This week’s column was going to be about grilled food but the thought of dragging the dust laden barbecue from the garage and lighting it under the sluggish grey sky, had all the appeal of to a visit to a dentist in Transylvania.
Instead the consolation prize has been the silky, sunny stone fruit from the Mediterranean. Green grocer’s shops are now full of blushing pink peaches and golden glowing apricots.
The window of opportunity to use these fruits is now, earlier or later and they will have the textural appeal of a cricket ball and the fruitiness of a turnip.
The American chef Alice Waters controversially put a solitary ripe peach as the dessert course on her no choice dinner menu in her restaurant in Berkeley in California.
When you have a perfect piece of fruit, why would you gild the lily? The peach came from the garden beside the dining room and had the benefit of the west coast sunshine, so it made sense in every way.
A peach that has travelled here will never have that fresh from the tree,fragrant juiciness, so it’s good to add a few flavours.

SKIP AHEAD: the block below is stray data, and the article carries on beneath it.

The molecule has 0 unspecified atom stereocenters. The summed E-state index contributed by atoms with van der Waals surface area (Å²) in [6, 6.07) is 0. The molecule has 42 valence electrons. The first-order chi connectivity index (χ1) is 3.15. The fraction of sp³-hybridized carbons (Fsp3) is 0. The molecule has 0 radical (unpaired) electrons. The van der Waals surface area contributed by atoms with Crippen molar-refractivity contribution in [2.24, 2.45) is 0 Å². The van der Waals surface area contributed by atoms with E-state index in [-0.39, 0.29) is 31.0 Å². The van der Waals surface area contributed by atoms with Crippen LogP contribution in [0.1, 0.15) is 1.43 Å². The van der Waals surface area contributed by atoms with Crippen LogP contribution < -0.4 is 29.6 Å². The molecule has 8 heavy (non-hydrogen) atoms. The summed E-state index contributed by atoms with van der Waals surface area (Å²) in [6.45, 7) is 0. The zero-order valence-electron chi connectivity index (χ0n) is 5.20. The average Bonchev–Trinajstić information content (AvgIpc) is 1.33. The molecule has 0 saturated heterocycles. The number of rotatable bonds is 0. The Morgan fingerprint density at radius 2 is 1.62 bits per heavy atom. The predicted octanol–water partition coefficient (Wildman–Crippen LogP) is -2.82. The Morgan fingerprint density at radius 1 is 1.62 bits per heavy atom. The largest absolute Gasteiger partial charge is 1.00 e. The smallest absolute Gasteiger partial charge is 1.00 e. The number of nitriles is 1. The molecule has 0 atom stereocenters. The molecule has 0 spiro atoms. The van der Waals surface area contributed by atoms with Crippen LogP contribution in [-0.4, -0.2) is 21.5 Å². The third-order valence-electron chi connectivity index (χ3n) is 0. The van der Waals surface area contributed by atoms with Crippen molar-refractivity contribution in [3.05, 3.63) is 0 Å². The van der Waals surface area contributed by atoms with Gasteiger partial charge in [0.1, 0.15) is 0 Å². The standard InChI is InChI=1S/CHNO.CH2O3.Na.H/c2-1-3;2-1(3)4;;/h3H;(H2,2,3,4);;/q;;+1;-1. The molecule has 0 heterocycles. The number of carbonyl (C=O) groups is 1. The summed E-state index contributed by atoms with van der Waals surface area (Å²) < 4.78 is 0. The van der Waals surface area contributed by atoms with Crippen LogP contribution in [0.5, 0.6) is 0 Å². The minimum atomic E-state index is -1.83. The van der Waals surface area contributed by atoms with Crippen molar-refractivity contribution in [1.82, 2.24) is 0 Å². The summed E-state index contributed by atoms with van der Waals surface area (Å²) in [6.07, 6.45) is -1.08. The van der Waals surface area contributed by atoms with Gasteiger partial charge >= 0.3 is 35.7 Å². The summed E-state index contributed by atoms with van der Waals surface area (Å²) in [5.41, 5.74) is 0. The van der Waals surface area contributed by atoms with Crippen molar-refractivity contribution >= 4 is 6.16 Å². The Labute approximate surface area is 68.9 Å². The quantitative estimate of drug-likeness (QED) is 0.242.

A good way of using it is to slice it, adorn it with salty Parma ham and a drizzle of good oil. Peaches work well with a creamy Mozzarella or Feta cheese and some toasted pumpkin seeds will add a crunch. Fresh apricots can be treated similarly and their sharpness makes a good contrast to fatty meals. I had a delicious starter in Browns in Town restaurant in Londonderry last week, that paired crispy pork belly with a fresh apricot puree – simple but sublime. Apricots in a lamb tagine is a similar approach – dried apricots adding a sweet scented punch to the rich lamb.
My first recipe this week calls for pickled fresh apricots that can be made and kept for up to a month. Their sweet, snappiness is summery foil for the spicy meat. A tagine is essentially a stew, cooked in a conical covered terracotta pot but a casserole dish will do the same job. A stew at this time of year mightn’t be appropriate, but this one with the apricots will brighten up a dull summers day. Neck of lamb fillet is a cheap cut, packed with flavour and ideal to soak up all the flavours.
When I was young my mother would freeze peaches when they were at their best and then bring them to life again poached with honey, in the insipid, cold winter months. But while they’re at their best now they serendipitously go really well with elderflowers, that now embellish the road sides with their balmy scent.
Make or buy a cordial to flavour the peaches, roast them and then puree some to make a simple fool.
As Alice Waters would say: “Life is better than death, I believe, if only because it is less boring and because it has fresh peaches in it.”